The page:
While feeding kids can be a challenge in itself, making sure that what they’re eating is nutritious is a different ballgame altogether. It also doesn’t help when your children have a penchant for snacking or love sweet treats and desserts more than anything.
For Cara Kho-Martinez, Sharm Miguel-Macalua, and Cherrie Magbanua, members of the Smart Parenting Mom Network, the struggle to get the kids to snack on healthy food is real.
Cara says she doesn’t want her daughter, Hailey, 4, to get used to eating sweets. “I’ve seen what it can do to people, from obesity to different kinds of diseases. As they get older, it’s going to be harder to control their food intake,” she explains.
For Sharm, keeping her 3 1/2-year-old son Kiefer’s sugar intake in check is a priority because both she and her husband have a family history of diabetes. “I try to be really careful with what to give my kids. I always check the label [of the products I buy] and compare the sugar level of products,” the mom says.
Cherrie, for her part, says that while sugar does have its benefits, “too much of something is not beneficial for our health, for our child’s health.” This is why she has always been mindful of 4-year-old daughter Zuri’s diet.
So how did these three moms solve this snacking dilemma? By taking matters into their own hands and creating homemade versions of their children’s favorite snacks and treats! Check out their easy yet creative ideas.
Fresh fruits are your friend
Don’t underestimate the power of fresh fruits! According to Cara and Sharm, fruits can be a life-saver when your kids have a sweet tooth.
Cara’s daughter, Hailey, loves longan, pomelo, banana, orange, and grapes. “We make sure to include them in our grocery list. [We] serve it to [her] after a meal or as snacks, when [she is] craving some sweets,” she says.
Kiefer, Sharm’s son, prefers bananas, grapes, apples, and oranges. The mom says that one way to make fruits more appealing is by turning them into a fruit salad or cutting them up into fun shapes.
“I usually make a fruit salad with [jelly],” she says. “[At] para maging exciting ang snacks nila, I make bento-style snacks para ganahan kumain ang mga kids.”
Air-frying is the way to go
If your kids like fried snacks like chips or fries, one way to make them healthier is by making them at home using an air fryer.
Sharm recommends making sweet kamote fries using an air fryer. This way, you can control what ingredients are used when creating your child’s merienda.
“I’m happy to say that my son loves snacking on healthy food because I prepare the food for him,” she adds.
Smoothies and shakes go a long way
Cherrie suggests making your own fresh fruit shakes or smoothies at home and even turning this into a bonding and learning activity for your child.
“For our fresh fruit smoothie, I allow Zuri to peel, cut, mash, slice into cubes, or mix them with yogurt and milk for a creamier delight,” the mom says.
“Kids tend to be more curious and interested if they see fun shapes and colors in their food,” says Cherrie, who is also an early childhood educator.
“They’ll be eager to talk about [the food] as they enjoy eating [them]. If they can join the prepping for easy tasks, much better since they see and do the process.”
Homemade sweets and desserts are great
Another way to control kids’ sugar intake is by creating your own versions of their favorite desserts.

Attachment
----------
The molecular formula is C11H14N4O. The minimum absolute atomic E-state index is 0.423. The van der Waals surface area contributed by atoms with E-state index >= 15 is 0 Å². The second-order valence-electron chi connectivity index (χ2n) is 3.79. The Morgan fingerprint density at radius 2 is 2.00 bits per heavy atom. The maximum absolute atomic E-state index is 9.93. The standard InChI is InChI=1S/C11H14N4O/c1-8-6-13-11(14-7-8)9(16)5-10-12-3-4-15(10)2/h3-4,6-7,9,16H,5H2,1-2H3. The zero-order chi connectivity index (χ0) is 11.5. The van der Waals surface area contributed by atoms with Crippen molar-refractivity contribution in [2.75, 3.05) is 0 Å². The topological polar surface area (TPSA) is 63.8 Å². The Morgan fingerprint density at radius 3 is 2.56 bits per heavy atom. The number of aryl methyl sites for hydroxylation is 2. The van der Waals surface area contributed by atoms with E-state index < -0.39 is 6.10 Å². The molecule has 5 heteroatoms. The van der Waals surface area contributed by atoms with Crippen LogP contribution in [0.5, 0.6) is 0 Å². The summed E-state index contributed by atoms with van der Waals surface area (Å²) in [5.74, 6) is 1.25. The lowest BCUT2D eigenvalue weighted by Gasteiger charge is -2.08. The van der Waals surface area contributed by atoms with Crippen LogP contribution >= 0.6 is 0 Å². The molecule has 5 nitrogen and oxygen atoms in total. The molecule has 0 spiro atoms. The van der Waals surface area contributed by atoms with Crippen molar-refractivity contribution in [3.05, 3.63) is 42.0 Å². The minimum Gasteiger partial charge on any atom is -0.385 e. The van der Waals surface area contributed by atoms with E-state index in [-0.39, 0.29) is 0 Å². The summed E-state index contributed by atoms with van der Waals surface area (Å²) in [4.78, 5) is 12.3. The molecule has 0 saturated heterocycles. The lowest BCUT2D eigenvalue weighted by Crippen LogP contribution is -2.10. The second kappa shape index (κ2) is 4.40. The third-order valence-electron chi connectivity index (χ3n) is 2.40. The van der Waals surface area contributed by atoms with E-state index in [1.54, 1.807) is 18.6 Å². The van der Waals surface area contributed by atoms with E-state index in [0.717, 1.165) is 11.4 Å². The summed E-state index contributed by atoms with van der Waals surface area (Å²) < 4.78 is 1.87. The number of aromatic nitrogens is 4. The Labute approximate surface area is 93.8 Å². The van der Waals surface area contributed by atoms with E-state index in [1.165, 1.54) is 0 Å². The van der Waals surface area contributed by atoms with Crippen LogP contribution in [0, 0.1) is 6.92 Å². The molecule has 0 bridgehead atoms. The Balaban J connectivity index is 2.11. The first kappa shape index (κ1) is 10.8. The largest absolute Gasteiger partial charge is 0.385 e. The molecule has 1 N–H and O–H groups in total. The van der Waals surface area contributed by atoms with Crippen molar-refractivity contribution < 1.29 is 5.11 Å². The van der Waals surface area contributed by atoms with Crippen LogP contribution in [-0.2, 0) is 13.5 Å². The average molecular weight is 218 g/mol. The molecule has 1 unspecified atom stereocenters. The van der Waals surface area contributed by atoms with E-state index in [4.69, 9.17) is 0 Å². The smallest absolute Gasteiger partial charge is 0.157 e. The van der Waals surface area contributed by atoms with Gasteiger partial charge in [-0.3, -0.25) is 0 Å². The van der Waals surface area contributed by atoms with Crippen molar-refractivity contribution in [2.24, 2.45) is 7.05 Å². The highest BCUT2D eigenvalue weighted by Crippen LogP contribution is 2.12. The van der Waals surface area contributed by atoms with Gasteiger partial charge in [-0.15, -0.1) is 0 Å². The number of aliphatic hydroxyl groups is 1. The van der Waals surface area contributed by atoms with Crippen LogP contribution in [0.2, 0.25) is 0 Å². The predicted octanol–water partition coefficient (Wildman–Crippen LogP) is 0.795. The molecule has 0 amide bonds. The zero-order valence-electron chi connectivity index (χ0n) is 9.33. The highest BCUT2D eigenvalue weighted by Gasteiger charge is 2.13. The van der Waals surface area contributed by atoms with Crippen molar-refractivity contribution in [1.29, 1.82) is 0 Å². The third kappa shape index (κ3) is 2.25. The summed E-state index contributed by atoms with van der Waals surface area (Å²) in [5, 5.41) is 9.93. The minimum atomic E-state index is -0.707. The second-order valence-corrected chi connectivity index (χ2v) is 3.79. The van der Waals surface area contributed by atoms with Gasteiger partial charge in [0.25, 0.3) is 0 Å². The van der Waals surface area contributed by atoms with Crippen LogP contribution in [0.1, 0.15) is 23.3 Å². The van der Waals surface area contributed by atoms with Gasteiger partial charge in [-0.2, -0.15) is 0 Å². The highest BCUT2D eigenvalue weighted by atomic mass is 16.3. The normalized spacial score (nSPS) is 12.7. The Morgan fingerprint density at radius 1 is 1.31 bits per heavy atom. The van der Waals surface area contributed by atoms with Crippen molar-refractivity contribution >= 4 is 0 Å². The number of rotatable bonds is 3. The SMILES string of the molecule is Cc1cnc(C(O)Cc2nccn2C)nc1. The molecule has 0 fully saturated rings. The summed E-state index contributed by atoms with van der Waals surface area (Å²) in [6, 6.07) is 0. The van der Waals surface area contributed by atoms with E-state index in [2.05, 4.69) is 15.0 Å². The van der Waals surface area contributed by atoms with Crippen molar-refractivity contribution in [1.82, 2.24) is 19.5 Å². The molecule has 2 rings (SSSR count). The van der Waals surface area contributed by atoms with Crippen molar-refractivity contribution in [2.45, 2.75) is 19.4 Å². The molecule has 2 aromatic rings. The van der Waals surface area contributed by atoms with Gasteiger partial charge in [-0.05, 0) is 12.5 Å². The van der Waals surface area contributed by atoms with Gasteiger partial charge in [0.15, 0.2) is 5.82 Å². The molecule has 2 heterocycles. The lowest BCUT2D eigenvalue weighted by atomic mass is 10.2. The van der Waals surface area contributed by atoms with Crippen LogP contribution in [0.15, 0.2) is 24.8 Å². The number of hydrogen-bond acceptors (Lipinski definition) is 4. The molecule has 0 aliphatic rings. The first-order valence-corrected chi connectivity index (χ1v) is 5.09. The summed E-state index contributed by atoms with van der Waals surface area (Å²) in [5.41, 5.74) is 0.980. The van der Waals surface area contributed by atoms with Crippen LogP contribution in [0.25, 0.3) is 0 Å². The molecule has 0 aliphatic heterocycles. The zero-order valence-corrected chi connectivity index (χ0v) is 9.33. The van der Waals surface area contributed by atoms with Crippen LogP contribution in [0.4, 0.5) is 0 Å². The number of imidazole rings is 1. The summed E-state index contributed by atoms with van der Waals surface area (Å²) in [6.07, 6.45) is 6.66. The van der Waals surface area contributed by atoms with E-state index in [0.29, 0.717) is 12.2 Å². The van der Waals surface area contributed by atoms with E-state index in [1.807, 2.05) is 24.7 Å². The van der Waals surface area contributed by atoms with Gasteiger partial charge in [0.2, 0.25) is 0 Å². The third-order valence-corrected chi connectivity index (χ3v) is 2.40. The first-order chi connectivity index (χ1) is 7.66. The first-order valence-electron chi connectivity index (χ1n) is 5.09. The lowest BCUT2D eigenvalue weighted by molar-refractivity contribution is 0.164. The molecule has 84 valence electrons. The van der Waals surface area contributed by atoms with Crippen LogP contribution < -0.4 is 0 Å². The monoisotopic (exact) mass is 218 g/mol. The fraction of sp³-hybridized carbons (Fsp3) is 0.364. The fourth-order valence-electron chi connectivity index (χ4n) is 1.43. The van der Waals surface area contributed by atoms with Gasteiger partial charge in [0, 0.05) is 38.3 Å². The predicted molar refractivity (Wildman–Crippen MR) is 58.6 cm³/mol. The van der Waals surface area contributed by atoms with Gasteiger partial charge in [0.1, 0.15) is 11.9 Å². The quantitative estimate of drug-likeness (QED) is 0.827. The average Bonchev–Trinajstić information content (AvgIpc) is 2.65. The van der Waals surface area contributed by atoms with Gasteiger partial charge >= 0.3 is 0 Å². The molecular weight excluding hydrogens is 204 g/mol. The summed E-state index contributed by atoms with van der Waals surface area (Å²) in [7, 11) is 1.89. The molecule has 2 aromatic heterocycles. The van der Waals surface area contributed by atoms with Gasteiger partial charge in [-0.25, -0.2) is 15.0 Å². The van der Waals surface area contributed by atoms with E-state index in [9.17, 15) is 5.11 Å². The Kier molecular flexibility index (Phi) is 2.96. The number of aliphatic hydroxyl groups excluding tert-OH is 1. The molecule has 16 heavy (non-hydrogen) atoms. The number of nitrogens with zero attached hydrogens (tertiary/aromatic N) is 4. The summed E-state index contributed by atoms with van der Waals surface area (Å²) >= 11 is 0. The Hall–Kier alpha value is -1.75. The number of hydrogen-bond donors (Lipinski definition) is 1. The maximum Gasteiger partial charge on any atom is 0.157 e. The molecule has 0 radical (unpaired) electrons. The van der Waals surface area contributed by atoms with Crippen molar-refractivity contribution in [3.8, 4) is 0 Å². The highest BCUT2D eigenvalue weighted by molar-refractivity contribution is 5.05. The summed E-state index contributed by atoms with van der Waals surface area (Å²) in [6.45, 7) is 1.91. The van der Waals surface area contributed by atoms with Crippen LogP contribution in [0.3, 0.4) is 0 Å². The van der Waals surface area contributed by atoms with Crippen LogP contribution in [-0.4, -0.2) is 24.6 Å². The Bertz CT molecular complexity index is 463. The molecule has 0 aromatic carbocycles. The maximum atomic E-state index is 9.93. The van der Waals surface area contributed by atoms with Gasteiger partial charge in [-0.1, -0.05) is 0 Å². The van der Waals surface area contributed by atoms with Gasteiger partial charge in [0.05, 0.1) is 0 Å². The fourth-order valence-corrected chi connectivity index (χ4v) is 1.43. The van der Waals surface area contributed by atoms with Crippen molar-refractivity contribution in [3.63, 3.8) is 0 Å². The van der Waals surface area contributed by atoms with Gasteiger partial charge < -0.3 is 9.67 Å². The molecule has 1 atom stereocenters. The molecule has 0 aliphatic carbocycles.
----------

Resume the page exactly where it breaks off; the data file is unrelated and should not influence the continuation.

“Hailey has a sweet tooth, which she got from me,” said Cara, noting that ice cream is one particular favorite of her daughter. So, the mom thought, why not make that at home?
“As a bonding [activity] and [a] treat, we make our own ice cream! In that way, mas controlled and alam namin yung nakahalo sa ice cream.”
For Sharm, even little sweets like pastillas can be made healthier when you make it at home. She says she uses her child’s growing-up powdered milk to make this milky confectionary for her son.
DIY pita sandwiches for more fun
For heftier kid-friendly merienda, Cherrie says she and her daughter would often make rolled pita sandwiches.
“For our rolled pita, with all the ingredients on their individual plate, I let Zuri make her own snack by arranging sliced cucumber, cheese, chicken strips, egg, onions, lettuce, and finally, squeeze in some of her favorite dressing,” the mom explains.
“In this manner, [Zuri] does not only develop the habit of recognizing and eating healthy snacks but also learning how to make them in a fun and easy way.”
The three moms also note that together with feeding kids healthier snacks, parents should again do the following:
- Practice discipline: “Discipline is key,” Cara said. “It is tough to discipline them, especially when they are cute ‘di ba? Better to control it now than regret later. Control means limit lang naman, and it doesn’t mean ‘Do not allow.’”
- Teach kids about nutrition: “Make it a point to educate [your child] about the healthy main ingredient that’s central to the product like the banana in turon or the mango in the shake,” Sharm said. “It’s a great way to get [them] to like fruits.”
- Model good eating habits: “Being conscious of the products we buy from the supermarket could be a good start,” Cherrie said. “As parents, we are our kids’ first role model. If we want them to eat healthy [food], we must develop a habit as a family, a healthy lifestyle at home.”
Take note, moms, it's also important to keep any sugar intake — yes, even from fruits and juices — in moderation. This means limiting the quantity or amounts of servings of these types of food and drinks.
Nestlé's nutritionist recommends limiting the amounts of the following per child (age 3 to 5) per day:
- 1 glass of fresh fruit juice
- 1 to 2 servings of fresh fruits
- 7 teaspoons of sugar
- 1 to 2 servings of dessert
Here's what Aleli Magtibay, a registered nutritionist and dietitian, has to say about managing children's sugar intake. Watch this:
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